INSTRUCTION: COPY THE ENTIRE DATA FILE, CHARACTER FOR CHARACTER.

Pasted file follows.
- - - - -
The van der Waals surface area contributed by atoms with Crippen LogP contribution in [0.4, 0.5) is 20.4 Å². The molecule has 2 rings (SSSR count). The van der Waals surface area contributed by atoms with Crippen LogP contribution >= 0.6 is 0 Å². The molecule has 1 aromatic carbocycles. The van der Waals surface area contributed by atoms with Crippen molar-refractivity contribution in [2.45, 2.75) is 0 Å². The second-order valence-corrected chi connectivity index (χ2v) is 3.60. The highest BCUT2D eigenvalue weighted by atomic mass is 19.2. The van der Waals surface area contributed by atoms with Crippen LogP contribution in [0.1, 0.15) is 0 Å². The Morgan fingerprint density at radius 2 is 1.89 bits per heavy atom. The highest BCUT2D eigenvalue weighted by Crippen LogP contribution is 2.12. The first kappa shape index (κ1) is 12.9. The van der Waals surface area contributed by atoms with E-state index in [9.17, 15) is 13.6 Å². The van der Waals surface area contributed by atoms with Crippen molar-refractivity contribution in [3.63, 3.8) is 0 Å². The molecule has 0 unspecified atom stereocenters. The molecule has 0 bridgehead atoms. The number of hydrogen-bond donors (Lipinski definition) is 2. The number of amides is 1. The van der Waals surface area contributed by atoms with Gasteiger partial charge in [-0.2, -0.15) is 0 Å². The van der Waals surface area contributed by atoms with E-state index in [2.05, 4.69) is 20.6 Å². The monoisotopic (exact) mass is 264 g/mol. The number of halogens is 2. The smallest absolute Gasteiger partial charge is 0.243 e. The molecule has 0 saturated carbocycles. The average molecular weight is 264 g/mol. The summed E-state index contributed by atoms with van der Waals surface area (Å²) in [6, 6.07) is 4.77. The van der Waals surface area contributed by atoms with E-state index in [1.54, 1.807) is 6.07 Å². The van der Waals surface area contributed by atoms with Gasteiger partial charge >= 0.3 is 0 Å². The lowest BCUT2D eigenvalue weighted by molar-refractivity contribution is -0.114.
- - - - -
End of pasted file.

The van der Waals surface area contributed by atoms with Crippen LogP contribution in [0.4, 0.5) is 20.4 Å². The molecule has 2 rings (SSSR count). The van der Waals surface area contributed by atoms with Crippen LogP contribution >= 0.6 is 0 Å². The molecule has 1 aromatic carbocycles. The van der Waals surface area contributed by atoms with Crippen molar-refractivity contribution in [2.45, 2.75) is 0 Å². The second-order valence-corrected chi connectivity index (χ2v) is 3.60. The highest BCUT2D eigenvalue weighted by atomic mass is 19.2. The van der Waals surface area contributed by atoms with Crippen LogP contribution in [0.1, 0.15) is 0 Å². The Morgan fingerprint density at radius 2 is 1.89 bits per heavy atom. The highest BCUT2D eigenvalue weighted by Crippen LogP contribution is 2.12. The first kappa shape index (κ1) is 12.9. The van der Waals surface area contributed by atoms with E-state index in [9.17, 15) is 13.6 Å². The van der Waals surface area contributed by atoms with Crippen molar-refractivity contribution in [3.63, 3.8) is 0 Å². The molecule has 0 unspecified atom stereocenters. The molecule has 0 bridgehead atoms. The number of hydrogen-bond donors (Lipinski definition) is 2. The number of amides is 1. The van der Waals surface area contributed by atoms with Gasteiger partial charge in [-0.2, -0.15) is 0 Å². The van der Waals surface area contributed by atoms with E-state index in [2.05, 4.69) is 20.6 Å². The monoisotopic (exact) mass is 264 g/mol. The number of halogens is 2. The smallest absolute Gasteiger partial charge is 0.243 e. The molecule has 0 saturated carbocycles. The average molecular weight is 264 g/mol. The summed E-state index contributed by atoms with van der Waals surface area (Å²) in [6, 6.07) is 4.77. The van der Waals surface area contributed by atoms with E-state index in [1.54, 1.807) is 6.07 Å². The van der Waals surface area contributed by atoms with Gasteiger partial charge >= 0.3 is 0 Å². The lowest BCUT2D eigenvalue weighted by molar-refractivity contribution is -0.114.